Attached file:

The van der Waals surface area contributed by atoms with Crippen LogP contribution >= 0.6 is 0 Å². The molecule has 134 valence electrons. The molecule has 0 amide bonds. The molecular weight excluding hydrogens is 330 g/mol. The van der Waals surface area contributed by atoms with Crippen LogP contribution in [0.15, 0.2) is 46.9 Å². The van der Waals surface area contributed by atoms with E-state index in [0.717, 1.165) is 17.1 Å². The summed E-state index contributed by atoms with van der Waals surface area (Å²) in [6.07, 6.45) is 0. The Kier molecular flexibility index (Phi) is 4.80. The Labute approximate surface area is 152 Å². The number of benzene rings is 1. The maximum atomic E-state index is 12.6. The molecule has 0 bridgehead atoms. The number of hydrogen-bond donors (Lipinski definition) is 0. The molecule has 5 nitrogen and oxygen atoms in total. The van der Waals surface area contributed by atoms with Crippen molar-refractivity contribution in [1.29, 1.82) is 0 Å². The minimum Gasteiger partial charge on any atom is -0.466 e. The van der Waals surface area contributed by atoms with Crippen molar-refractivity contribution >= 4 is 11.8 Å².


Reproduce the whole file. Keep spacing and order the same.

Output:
The van der Waals surface area contributed by atoms with Crippen LogP contribution >= 0.6 is 0 Å². The molecule has 134 valence electrons. The molecule has 0 amide bonds. The molecular weight excluding hydrogens is 330 g/mol. The van der Waals surface area contributed by atoms with Crippen LogP contribution in [0.15, 0.2) is 46.9 Å². The van der Waals surface area contributed by atoms with E-state index in [0.717, 1.165) is 17.1 Å². The summed E-state index contributed by atoms with van der Waals surface area (Å²) in [6.07, 6.45) is 0. The Kier molecular flexibility index (Phi) is 4.80. The Labute approximate surface area is 152 Å². The number of benzene rings is 1. The maximum atomic E-state index is 12.6. The molecule has 0 bridgehead atoms. The number of hydrogen-bond donors (Lipinski definition) is 0. The molecule has 5 nitrogen and oxygen atoms in total. The van der Waals surface area contributed by atoms with Crippen molar-refractivity contribution in [1.29, 1.82) is 0 Å². The minimum Gasteiger partial charge on any atom is -0.466 e. The van der Waals surface area contributed by atoms with Crippen molar-refractivity contribution >= 4 is 11.8 Å².